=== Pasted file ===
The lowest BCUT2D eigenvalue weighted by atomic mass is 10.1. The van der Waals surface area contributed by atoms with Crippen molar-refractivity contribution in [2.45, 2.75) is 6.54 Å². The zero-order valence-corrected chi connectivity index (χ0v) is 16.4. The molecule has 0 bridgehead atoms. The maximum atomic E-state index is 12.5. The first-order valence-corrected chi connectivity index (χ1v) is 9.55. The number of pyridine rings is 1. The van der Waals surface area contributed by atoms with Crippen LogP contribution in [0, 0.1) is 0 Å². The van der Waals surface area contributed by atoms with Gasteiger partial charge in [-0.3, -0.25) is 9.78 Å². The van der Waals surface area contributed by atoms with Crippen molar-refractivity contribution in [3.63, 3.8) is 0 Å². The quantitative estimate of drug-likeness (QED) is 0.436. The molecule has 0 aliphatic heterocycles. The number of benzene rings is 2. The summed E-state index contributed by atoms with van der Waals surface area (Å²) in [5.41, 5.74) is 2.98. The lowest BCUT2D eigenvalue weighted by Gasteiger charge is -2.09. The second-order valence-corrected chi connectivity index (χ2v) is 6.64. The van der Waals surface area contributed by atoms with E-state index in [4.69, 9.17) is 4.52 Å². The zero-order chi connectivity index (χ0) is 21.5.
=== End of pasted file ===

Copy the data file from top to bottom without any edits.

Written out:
The lowest BCUT2D eigenvalue weighted by atomic mass is 10.1. The van der Waals surface area contributed by atoms with Crippen molar-refractivity contribution in [2.45, 2.75) is 6.54 Å². The zero-order valence-corrected chi connectivity index (χ0v) is 16.4. The molecule has 0 bridgehead atoms. The maximum atomic E-state index is 12.5. The first-order valence-corrected chi connectivity index (χ1v) is 9.55. The number of pyridine rings is 1. The van der Waals surface area contributed by atoms with Crippen LogP contribution in [0, 0.1) is 0 Å². The van der Waals surface area contributed by atoms with Gasteiger partial charge in [-0.3, -0.25) is 9.78 Å². The van der Waals surface area contributed by atoms with Crippen molar-refractivity contribution in [3.63, 3.8) is 0 Å². The quantitative estimate of drug-likeness (QED) is 0.436. The molecule has 0 aliphatic heterocycles. The number of benzene rings is 2. The summed E-state index contributed by atoms with van der Waals surface area (Å²) in [5.41, 5.74) is 2.98. The lowest BCUT2D eigenvalue weighted by Gasteiger charge is -2.09. The second-order valence-corrected chi connectivity index (χ2v) is 6.64. The van der Waals surface area contributed by atoms with E-state index in [4.69, 9.17) is 4.52 Å². The zero-order chi connectivity index (χ0) is 21.5.